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At 80, local pastor answering the call

It’s not often that a person is called out of retirement at the age of 80, but when the call comes, those who can, do.

Rev. Dr. Charles Michael Smith, a Washington native and retired Methodist pastor, answered that call in April, when the church’s district superintendent rang to ask whether he’d be willing to return to the pulpit at Warren Chapel in Blounts Creek.

“It’s exciting. As you age, and you’re grateful for still being healthy and reasonably lucid, it’s kind of fun to do this thing you’ve always loved doing,” Smith laughed. “It’s a coming together of their need and my happiness in doing it.”

Though the request came in the spring and Smith was set to give his first sermon in June, concerns about COVID-19, social distancing and the congregation gathering in the small church postponed that service.

While some churches have opted for continuing online or drive-in services, others have returned to meeting in person.

“That’s the really strange component for everybody — we’re all playing Follow the Leader, Blind Man’s Bluff. You’re trying to do this thing and do it a helpful way, but you really don’t want to endanger anybody,” Smith said. “When I agreed to do this back in April, who could have foreseen what it would have been like?”

This Sunday, Smith and Warren Chapel’s congregation will meet outdoors on the church lawn at 10 a.m., an hour earlier than usual to beat the summer heat. The century-old church is located midway between Chocowinity and Aurora in its second home — in the 1940s, it was lifted onto rollers and moved to its current location.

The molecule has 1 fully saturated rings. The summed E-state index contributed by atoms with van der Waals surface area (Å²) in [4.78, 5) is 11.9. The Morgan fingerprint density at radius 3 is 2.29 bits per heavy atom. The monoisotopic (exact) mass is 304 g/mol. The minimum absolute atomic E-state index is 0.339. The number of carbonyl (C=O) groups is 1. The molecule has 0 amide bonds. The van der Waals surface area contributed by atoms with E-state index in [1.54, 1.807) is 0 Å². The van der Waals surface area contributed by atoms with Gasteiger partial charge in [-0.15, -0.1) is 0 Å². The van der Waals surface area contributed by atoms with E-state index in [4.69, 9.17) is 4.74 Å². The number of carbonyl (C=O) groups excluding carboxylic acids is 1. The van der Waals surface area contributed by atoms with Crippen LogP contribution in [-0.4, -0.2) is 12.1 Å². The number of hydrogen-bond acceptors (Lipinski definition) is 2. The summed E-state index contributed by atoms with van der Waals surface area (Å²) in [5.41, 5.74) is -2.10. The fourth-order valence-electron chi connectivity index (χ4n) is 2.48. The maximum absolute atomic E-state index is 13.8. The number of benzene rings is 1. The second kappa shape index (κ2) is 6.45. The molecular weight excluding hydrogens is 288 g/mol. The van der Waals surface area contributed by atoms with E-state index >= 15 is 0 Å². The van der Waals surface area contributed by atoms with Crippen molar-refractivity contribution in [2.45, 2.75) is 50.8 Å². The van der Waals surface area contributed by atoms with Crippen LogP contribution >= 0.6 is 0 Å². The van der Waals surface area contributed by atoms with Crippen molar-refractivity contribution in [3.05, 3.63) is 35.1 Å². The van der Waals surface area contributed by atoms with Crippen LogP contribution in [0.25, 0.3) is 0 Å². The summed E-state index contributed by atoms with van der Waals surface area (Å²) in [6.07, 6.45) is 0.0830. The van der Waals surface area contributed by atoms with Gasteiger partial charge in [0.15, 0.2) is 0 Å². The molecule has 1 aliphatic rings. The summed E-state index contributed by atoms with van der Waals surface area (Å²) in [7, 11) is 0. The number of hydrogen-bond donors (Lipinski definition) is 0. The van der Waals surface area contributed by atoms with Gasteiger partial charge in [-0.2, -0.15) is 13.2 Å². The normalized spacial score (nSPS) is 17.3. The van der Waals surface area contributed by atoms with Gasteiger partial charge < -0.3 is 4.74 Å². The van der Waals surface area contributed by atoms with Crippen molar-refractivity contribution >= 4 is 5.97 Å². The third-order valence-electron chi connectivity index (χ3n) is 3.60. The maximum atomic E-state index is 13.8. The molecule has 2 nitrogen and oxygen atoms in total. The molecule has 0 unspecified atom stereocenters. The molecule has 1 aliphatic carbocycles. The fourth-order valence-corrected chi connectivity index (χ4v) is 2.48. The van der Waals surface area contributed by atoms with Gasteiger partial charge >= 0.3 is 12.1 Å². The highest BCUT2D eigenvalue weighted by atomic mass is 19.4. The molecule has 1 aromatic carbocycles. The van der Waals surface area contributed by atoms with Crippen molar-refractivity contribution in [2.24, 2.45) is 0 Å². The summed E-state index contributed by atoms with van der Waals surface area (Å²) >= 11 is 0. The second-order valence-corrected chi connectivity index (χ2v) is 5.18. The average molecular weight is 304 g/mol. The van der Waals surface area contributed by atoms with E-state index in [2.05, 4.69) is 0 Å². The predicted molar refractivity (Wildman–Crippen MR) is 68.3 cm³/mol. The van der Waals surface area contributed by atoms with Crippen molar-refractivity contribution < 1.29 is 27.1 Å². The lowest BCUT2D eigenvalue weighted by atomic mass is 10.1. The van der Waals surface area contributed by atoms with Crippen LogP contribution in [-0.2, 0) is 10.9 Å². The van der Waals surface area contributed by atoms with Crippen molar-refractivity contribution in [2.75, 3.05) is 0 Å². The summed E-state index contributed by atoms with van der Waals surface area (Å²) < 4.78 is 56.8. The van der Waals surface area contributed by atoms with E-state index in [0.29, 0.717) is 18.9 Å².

“It’s just a beautiful setting. The church is almost a prototypical white clapboard church near the highway,” Smith said. “It’s just a pretty little slice of eastern North Carolina there.”

Negotiating a church gathering in the midst of a global pandemic has had its challenges, and those attending Warren Chapel’s outdoor services are encouraged to bring their own lawn chairs and facemasks, and sit at a social distance. Instead of singing as a group, soloists — including Smith, who is a lifelong singer — will provide music.

“We’re trying this hybrid thing of meeting, but social distancing, masking outdoors. That’s really where we are. Everybody has an openness about ‘Will this work? Do we want to do it this way?’ We haven’t committed to doing this forever but we’re going to give it shot,” Smith said. “It’s going to be interesting to look at a masked congregation.”

Filling in as pastor at Warren Chapel completes another circle of life for Smith: his mother grew up in Blounts Creek and, as a child, attended the church on the south side of the river.

“That’s another attachment for me, is I heard her mention it years ago,” Smith said.

The attachment is shared by the congregation that is welcoming Smith as pastor.

“I’m impressed with how much these people love their church and how loyal they have been to it for over a hundred years now. It’s never been a big congregation. It’s largely people who come down of the weekend and stay on the water, as well people who live in the area. There are more people who live elsewhere but attend somewhat regularly than I would have guessed,” he said.

For Smith, pastoring at the Blounts Creek church is a welcome challenge, one he was glad to accept, many years after being called to serve in churches as close as Greenville and as far away as Aberdeen, Scotland.

“I just think that one of the delights of our particular time in history to move to the positives, and how much longer we get to live in good health, to live a long and happy live and still have good health and energy,” Smith said. “I would never guess that I would be 80 and considering going back to work, but older people are doing things and doing them for longer than they used to. That’s a neat part in living in this time.”

Warren Chapel United Methodist Church is located at 13259 N.C. Highway 33 East, Blounts Creek.